I totally agree. For me, that was the most unforgivable thing he did with the movie because it took away from the importance of a meaningful scene in another person's film. TLJ was Johnson's movie to mess up however he saw fit, but I feel like Johnson had a responsibility to not encroach on anyone else's art. Imagine any other iconic, tear-jerking scene in a famous movie, and imagine if someone else came along and turned it into a big joke. What if there was a sequel to The Dark Knight Rises by some other director, and in the first scene John Blake trips and tumbles off of the platform we last saw him rising up on on TDKR?

Frankly, it shows the difference between Abrams and Johnson as people that Abrams keeps saying he wants to honor the (stupid) choices Johnson made with TLJ. Johnson clearly didn't show him the same kind of respect.
 
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It just didn’t bother me like it did so many...even Yoda did some questionable things on Dagobah. I guess Star Wars, Good Star Wars is in the eye of the beholder. I was there in ‘77, and God willing...I’ll see the other trilogies thru. I try to find things to like in all of them...even if overall they may not meet my expectations of what I had hoped for. I hated ROTJ on first viewing, except for the whole Luke/Vader/Emperor(still despise Ewoks) part. I don’t feel like Rian ruined my memories of the Luke I remember, nor the lightsaber toss squashed the saga into purée nonsense. It was radical, divisive & bold in my opinion, but I don’t believe he or Kathleen destroyed the franchise. As a senior citizen myself, I wasn’t expecting our triad of heroes to be capable of much physical action(see photoshopped Christopher Lee face in prequels) due to their relative age and self-admitted substance abuse(yes, Carrie). On the other hand...after waiting since 1980, I was happy to see Leia exhibit Force abilities. To me, it was no more far-fetched than sounds in space or laser swords. I actually thought Luke had a pretty good character arc in TLJ. But I regret our heroes did not have a single scene together...that I will always bemoan.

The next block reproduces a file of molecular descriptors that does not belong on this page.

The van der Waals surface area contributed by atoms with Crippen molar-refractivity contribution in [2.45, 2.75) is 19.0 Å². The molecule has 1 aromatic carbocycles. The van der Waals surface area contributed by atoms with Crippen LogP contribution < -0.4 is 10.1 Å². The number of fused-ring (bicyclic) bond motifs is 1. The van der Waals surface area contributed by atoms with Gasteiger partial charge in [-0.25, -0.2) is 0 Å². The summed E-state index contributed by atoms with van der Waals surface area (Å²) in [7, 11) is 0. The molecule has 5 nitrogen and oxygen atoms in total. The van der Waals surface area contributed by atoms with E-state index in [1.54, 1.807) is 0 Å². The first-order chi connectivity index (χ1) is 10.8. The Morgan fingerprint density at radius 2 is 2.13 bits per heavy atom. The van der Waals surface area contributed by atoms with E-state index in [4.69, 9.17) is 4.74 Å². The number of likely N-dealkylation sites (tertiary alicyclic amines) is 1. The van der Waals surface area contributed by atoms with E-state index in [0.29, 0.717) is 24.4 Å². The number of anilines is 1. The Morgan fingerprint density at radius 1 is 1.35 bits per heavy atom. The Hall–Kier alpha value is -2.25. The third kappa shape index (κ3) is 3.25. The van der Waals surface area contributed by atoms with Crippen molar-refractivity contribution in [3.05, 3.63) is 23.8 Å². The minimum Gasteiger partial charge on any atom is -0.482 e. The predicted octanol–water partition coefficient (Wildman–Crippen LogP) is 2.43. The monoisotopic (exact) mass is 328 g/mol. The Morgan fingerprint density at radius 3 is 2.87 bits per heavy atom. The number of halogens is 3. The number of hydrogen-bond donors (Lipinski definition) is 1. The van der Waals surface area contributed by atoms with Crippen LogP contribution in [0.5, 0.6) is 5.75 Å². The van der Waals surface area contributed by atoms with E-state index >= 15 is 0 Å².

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I'm explaining to Celllblock that it figuratively called out to her.

..... because its not literally it's figuratively

seriously you need to just let this hate boner of yours go its causing you to make really stupid mistakes.
Funny how he thinks he can "explain" anything to anybody when he hasn't gone back to answer to that absolute smack down he received on the whole liable/slander thing he got completely wrong.